Solving the Climate Crisis in Cities

One of the most important tasks of our time is to stop climate change. Achieving it requires action, especially in large cities. We dream of a Helsinki that is a model for a green, climate friendly, and low emission European city. A capital that leads the way as the energy revolution moves forward around the world.

Helsinki has achieved a lot thanks to the Greens. The city is taking its first step towards being coal free by shutting down the Hanasaari coal plant. The Helsinki climate roadmap shows how to make the city carbon neutral and adapted to climate change.

Our goals going forward:

  • Setting ambitious climate goals for the years 2030 and 2040. Helsinki will be energy efficient and a significant amount of its energy will be derived from solar, wind and geothermal sources by 2025.
  • Shutting down the Salmisaari coal plant. The city must give up coal as an energy source by 2030 at the latest.
  • Finding cleaner alternatives for the city’s power company Helen’s other fossil fuel based energy production.
  • Building more green roofs and solar panels on the city’s rooftops. Making Helen a pioneer in distributed energy purchasing. Encouraging people, housing companies and businesses to microgeneration and improving their energy efficiency.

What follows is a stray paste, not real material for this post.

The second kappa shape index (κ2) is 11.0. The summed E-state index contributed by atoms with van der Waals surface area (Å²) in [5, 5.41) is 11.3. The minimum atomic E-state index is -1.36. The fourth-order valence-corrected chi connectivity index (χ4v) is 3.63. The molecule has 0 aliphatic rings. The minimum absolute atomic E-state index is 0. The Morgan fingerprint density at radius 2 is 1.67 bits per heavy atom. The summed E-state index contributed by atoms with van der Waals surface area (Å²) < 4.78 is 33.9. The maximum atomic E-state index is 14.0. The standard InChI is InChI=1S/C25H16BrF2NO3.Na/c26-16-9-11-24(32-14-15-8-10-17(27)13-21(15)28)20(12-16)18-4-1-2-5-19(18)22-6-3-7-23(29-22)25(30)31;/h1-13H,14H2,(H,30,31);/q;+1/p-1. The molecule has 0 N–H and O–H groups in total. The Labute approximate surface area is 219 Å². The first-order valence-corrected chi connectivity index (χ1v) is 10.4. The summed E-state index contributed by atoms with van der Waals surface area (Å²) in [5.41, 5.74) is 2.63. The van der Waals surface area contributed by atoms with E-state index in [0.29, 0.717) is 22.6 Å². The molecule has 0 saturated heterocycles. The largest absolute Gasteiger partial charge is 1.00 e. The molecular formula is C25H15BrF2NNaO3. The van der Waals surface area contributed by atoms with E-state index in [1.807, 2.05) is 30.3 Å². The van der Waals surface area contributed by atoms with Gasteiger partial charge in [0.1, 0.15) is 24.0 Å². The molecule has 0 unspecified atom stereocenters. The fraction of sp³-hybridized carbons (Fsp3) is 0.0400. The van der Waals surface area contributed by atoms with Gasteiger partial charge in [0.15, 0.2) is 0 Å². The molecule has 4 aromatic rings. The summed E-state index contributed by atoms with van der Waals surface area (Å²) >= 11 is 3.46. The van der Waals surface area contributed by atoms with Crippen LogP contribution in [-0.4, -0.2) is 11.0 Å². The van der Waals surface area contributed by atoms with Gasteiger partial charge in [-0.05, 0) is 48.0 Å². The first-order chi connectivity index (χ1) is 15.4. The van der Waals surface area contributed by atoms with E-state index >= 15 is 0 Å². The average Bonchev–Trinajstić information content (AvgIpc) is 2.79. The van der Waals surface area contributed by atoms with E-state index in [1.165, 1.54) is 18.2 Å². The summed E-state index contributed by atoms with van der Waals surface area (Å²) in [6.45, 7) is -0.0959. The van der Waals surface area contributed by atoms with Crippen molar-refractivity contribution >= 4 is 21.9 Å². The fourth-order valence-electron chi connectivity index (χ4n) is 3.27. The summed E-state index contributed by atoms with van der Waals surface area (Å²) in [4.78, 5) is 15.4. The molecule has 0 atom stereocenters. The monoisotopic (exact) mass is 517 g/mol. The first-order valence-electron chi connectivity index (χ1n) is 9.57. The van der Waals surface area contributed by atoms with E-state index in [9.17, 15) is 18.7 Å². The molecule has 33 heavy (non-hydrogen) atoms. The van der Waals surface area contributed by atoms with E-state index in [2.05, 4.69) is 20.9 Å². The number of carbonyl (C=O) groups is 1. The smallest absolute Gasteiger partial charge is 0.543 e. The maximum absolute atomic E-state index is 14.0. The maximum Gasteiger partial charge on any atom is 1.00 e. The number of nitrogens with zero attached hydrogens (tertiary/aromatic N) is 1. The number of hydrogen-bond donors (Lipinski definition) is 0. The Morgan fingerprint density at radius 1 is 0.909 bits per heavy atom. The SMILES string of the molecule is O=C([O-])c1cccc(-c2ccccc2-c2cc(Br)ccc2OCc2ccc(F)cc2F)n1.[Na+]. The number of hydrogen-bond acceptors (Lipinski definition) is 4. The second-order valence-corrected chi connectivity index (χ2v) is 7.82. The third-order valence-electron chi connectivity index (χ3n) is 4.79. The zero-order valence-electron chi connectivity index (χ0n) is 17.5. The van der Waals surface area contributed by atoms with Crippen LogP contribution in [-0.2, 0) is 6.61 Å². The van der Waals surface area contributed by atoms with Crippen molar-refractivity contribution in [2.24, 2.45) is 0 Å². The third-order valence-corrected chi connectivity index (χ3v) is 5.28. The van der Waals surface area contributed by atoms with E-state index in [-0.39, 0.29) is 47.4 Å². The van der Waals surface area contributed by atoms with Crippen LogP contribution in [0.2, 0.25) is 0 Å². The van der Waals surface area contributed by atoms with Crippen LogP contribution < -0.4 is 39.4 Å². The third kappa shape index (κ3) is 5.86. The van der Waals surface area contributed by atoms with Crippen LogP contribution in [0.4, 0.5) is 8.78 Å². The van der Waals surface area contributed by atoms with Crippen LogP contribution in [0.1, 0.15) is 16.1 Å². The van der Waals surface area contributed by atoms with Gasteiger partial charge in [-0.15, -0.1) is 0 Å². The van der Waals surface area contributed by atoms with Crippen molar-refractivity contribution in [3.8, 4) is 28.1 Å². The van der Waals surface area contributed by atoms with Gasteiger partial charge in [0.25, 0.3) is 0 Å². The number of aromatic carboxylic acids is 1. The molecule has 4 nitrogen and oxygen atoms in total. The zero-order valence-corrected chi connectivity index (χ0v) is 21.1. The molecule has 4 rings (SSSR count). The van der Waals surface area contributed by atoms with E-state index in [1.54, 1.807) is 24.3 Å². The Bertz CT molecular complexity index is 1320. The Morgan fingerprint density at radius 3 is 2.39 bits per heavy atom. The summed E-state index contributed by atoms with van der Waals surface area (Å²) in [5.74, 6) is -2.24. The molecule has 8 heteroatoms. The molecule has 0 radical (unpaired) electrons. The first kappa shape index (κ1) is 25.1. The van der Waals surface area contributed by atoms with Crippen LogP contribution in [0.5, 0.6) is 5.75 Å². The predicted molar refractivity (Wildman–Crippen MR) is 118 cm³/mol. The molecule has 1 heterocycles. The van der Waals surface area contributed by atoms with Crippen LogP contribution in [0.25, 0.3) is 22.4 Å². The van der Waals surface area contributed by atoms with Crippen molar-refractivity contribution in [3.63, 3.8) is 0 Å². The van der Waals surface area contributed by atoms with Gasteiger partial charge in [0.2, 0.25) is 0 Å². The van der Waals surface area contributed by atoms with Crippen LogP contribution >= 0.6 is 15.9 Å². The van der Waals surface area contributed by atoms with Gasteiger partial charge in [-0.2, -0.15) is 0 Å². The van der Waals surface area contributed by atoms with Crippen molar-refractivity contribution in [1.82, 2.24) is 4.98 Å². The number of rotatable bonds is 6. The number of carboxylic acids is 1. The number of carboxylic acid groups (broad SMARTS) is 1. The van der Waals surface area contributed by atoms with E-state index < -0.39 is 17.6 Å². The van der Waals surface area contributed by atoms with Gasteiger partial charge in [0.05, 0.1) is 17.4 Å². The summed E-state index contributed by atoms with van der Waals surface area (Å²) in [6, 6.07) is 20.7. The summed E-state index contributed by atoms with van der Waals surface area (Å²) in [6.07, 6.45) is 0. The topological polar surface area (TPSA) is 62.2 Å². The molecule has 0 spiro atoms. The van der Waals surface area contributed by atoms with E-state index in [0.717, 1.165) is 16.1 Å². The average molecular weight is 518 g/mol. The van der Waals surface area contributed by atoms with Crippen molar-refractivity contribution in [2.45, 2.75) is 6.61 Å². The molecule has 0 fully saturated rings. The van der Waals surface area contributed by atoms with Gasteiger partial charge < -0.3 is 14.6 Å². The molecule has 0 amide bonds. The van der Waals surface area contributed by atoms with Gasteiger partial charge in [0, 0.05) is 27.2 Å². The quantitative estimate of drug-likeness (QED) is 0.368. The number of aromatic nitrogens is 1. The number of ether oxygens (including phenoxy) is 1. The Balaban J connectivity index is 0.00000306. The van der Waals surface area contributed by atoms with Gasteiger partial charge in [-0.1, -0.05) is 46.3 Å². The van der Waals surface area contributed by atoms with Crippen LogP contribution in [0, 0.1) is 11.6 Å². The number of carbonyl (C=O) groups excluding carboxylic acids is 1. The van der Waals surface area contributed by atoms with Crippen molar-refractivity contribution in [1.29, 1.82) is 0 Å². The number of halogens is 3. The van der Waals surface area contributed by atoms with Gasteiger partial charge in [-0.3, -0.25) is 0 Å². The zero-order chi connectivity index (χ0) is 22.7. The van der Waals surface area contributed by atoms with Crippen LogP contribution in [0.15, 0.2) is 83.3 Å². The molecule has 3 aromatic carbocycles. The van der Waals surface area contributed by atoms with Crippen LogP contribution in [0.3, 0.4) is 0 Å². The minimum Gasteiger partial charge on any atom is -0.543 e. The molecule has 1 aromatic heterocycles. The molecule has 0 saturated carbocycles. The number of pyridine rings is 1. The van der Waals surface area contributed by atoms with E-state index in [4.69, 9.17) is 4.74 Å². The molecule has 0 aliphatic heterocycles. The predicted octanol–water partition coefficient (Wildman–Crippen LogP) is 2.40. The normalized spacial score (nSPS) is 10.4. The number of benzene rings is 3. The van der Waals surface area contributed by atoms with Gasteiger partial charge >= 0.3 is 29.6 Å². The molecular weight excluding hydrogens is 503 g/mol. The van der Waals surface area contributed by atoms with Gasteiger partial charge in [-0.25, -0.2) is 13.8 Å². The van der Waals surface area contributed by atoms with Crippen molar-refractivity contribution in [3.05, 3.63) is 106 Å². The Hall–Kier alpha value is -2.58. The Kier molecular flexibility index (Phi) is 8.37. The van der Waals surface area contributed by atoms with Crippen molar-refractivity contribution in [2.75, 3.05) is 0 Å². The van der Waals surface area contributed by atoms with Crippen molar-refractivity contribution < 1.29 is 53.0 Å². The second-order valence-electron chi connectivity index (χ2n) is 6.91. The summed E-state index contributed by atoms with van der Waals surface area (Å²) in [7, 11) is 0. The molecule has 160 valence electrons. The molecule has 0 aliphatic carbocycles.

• Reducing emissions from traffic by increasing complementary construction, developing infrastructure to promote walking and cycling, and by supporting public transportation and other low emission modes of travel.
  • Increasing the amount of vegetarian and seasonal options in public food service. Reducing food waste by distributing excess school lunches for free or at a low price.
  • Investing in low emission and sustainable acquisitions in the city’s public purchases.

Protecting the Nature in Helsinki

Helsinki is known for its forests and shores. The greenways running through the city guarantee that wherever you are, you are not far from nature. The nature and forests nearby are valuable not only as recreational areas, but in and of themselves. In addition to people, Helsinki is home to several endangered species of plants and animals.

We have done a lot of work for nature preservation. The forest network that will be founded for Helsinki will keep the forests of Helsinki safe. A far-reaching nature preservation programme will provide comprehensive research on valuable natural areas, the most important of which will be classified as nature reserves. Kivinokka has been spared from building, and the Greens are also opposed to building on Vartiosaari. Planning for a National City Park has been started.